Creative Destruction

The economist Joseph Schmumpter popularized the idea of Creative Destruction, which states that the rise and fall of companies is an integral part of long-term economic growth. You'll find a similar theme in The Innovator's Dilemma. Given the current economic crisis we've seen a lot of companies in near freefall. There's the fall, where's the rise?

HP Founders GarageHP Founders' GarageLicense: CC BY 2.0, Brian Solis

Once we recover from the shock of the recent economic crisis, the rise will likely come from the surge in small businesses founded by entrepreneurs released (dare I say liberated) from old, failed businesses. Ever since the greed is good 1980's, too many bright graduates have made a beeline for the finance industry. That era is coming to an end it appears. Finally there's something else to occupy these graduates beyond separating high-net-worth-individuals from their fortunes.

It has never been easier to start a small business - no upfront fortune is required. The lesson learned from the dotcom bubble is to keep your costs under control - start small and fund growth through profits. How likely are you to find financing for extravagancies (Herman Miller has made his chair fortune, he doesn't need your help anymore) anyway in the current climate? For example consider the start up costs for an engineering design consultancy:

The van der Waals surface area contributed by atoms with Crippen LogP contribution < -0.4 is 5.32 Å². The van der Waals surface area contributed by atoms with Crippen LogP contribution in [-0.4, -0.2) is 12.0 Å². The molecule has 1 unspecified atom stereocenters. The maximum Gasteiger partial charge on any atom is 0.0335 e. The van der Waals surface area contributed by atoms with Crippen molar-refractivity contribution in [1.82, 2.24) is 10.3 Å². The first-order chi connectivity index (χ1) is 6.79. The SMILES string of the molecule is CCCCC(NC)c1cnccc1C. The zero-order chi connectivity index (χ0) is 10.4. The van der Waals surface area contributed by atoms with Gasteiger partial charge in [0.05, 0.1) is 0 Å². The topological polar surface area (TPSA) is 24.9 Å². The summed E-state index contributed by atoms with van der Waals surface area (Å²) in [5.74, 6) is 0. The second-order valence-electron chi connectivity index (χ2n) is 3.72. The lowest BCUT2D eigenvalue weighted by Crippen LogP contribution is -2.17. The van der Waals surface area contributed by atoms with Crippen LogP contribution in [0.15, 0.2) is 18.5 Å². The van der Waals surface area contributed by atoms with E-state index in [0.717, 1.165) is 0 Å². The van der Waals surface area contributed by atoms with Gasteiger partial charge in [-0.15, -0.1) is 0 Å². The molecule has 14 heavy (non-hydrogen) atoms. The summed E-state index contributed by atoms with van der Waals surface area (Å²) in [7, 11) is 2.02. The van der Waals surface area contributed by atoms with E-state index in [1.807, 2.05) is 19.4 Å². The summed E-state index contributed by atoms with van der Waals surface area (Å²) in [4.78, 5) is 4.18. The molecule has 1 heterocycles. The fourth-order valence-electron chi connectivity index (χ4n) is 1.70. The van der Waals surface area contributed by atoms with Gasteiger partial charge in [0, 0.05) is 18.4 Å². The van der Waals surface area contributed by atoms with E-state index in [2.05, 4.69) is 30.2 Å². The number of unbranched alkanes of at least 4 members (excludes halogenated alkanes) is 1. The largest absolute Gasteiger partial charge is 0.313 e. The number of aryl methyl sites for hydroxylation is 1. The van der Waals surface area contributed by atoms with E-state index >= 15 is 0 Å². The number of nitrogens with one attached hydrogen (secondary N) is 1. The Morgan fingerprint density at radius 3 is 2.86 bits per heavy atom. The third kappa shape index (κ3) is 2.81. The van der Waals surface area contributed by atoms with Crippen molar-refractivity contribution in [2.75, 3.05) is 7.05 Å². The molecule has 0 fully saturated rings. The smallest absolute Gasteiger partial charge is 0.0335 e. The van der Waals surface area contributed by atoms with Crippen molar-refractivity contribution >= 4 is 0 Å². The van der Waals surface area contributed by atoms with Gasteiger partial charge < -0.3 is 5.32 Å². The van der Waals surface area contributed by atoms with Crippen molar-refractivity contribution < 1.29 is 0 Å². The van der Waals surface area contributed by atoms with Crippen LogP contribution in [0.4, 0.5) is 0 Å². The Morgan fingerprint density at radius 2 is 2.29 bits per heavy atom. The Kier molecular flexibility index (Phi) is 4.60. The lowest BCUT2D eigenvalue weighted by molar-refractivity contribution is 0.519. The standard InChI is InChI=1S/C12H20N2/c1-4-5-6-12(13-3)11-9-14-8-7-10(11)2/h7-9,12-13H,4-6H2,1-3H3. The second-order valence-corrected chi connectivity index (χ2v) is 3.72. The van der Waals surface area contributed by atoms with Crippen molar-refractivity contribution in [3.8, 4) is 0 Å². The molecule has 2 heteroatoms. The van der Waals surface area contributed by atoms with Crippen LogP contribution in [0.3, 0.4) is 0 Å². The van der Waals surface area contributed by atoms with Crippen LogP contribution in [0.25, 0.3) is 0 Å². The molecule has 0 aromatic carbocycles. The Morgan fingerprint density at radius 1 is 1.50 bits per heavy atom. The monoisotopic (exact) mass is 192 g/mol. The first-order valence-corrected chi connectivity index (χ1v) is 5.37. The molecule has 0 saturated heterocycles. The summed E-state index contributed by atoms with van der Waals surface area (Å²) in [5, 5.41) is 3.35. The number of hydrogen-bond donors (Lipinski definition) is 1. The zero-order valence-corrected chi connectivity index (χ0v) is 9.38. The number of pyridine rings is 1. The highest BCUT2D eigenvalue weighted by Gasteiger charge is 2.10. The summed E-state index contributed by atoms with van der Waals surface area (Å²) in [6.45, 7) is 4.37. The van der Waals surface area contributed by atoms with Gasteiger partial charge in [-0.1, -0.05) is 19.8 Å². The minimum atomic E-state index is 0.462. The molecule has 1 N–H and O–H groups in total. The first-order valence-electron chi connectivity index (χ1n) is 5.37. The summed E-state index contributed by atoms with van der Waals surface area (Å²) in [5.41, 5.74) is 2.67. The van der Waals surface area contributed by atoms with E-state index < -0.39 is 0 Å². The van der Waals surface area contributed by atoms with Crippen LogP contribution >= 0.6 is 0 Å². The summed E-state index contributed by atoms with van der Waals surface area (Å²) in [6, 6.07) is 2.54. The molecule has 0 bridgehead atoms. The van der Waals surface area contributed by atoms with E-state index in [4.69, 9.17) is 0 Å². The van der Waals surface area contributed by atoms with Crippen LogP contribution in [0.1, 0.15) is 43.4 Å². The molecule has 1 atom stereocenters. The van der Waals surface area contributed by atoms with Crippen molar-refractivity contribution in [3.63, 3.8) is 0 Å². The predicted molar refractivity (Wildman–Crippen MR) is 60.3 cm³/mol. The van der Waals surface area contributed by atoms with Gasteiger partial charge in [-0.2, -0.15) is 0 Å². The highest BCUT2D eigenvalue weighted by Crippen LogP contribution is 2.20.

• US$30/month - web hosting
  • US$40/month - broadband connection
  • Free/minimal cost - VOIP (e.g., Skype)
  • US$1000 - computer (it's all about the graphics card and plenty of RAM)
  • US$300/year - CAE software (e.g., Caedium Professional, of course you can go wild here)
  • Priceless - your unique ideas and perspective

Of course this assumes that you work out of your spare room, shed or garage, just like the founding fathers of Google, Apple and HP did. You don't have to aspire to be the next Google (you'll probably get better odds playing the lottery). It's enough to first aim to support yourself and build from there.

While it may not seem like the best of times, it doesn't have to be the worst of times either. Even if your venture doesn't work out it will still provide challenges and excitement until you find another position. No doubt the moxie you showed in starting a business will appeal to future employers. Don't wait for fate, go out there and make your own.